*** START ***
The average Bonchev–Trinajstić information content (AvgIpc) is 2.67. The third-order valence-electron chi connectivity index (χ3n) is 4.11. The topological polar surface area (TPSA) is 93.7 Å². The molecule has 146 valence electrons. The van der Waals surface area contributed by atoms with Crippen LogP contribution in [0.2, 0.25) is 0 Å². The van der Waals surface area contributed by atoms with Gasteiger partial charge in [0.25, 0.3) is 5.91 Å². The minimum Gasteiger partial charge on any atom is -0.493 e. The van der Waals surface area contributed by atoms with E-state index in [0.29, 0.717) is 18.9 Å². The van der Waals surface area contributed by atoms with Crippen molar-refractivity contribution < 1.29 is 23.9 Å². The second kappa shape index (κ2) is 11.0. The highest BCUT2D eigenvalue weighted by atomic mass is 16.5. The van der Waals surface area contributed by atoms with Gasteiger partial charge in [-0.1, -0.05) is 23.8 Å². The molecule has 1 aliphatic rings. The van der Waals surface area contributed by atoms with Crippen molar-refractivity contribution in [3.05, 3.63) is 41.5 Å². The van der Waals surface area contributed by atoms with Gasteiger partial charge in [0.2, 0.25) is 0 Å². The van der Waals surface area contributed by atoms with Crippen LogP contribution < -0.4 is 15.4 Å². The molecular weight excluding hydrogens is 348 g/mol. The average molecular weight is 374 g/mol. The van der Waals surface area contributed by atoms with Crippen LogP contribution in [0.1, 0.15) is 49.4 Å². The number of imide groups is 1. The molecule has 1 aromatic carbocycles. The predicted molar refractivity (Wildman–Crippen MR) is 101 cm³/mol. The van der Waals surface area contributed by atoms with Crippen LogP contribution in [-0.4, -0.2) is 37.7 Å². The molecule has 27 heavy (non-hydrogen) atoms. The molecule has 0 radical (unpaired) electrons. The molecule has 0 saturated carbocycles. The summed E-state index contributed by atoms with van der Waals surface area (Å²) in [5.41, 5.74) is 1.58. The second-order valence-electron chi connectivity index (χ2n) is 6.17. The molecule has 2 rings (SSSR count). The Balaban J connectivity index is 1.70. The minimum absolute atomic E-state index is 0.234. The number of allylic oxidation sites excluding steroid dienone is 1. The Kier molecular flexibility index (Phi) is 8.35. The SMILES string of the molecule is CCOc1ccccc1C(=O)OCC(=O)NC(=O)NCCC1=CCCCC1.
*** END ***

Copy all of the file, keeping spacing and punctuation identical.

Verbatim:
The average Bonchev–Trinajstić information content (AvgIpc) is 2.67. The third-order valence-electron chi connectivity index (χ3n) is 4.11. The topological polar surface area (TPSA) is 93.7 Å². The molecule has 146 valence electrons. The van der Waals surface area contributed by atoms with Crippen LogP contribution in [0.2, 0.25) is 0 Å². The van der Waals surface area contributed by atoms with Gasteiger partial charge in [0.25, 0.3) is 5.91 Å². The minimum Gasteiger partial charge on any atom is -0.493 e. The van der Waals surface area contributed by atoms with E-state index in [0.29, 0.717) is 18.9 Å². The van der Waals surface area contributed by atoms with Crippen molar-refractivity contribution < 1.29 is 23.9 Å². The second kappa shape index (κ2) is 11.0. The highest BCUT2D eigenvalue weighted by atomic mass is 16.5. The van der Waals surface area contributed by atoms with Gasteiger partial charge in [-0.1, -0.05) is 23.8 Å². The molecule has 1 aliphatic rings. The van der Waals surface area contributed by atoms with Crippen molar-refractivity contribution in [3.05, 3.63) is 41.5 Å². The van der Waals surface area contributed by atoms with Gasteiger partial charge in [0.2, 0.25) is 0 Å². The van der Waals surface area contributed by atoms with Crippen LogP contribution < -0.4 is 15.4 Å². The molecular weight excluding hydrogens is 348 g/mol. The average molecular weight is 374 g/mol. The van der Waals surface area contributed by atoms with Crippen LogP contribution in [0.1, 0.15) is 49.4 Å². The number of imide groups is 1. The molecule has 1 aromatic carbocycles. The predicted molar refractivity (Wildman–Crippen MR) is 101 cm³/mol. The van der Waals surface area contributed by atoms with Crippen LogP contribution in [-0.4, -0.2) is 37.7 Å². The molecule has 27 heavy (non-hydrogen) atoms. The molecule has 0 radical (unpaired) electrons. The molecule has 0 saturated carbocycles. The summed E-state index contributed by atoms with van der Waals surface area (Å²) in [5.41, 5.74) is 1.58. The second-order valence-electron chi connectivity index (χ2n) is 6.17. The molecule has 2 rings (SSSR count). The Balaban J connectivity index is 1.70. The minimum absolute atomic E-state index is 0.234. The number of allylic oxidation sites excluding steroid dienone is 1. The Kier molecular flexibility index (Phi) is 8.35. The SMILES string of the molecule is CCOc1ccccc1C(=O)OCC(=O)NC(=O)NCCC1=CCCCC1.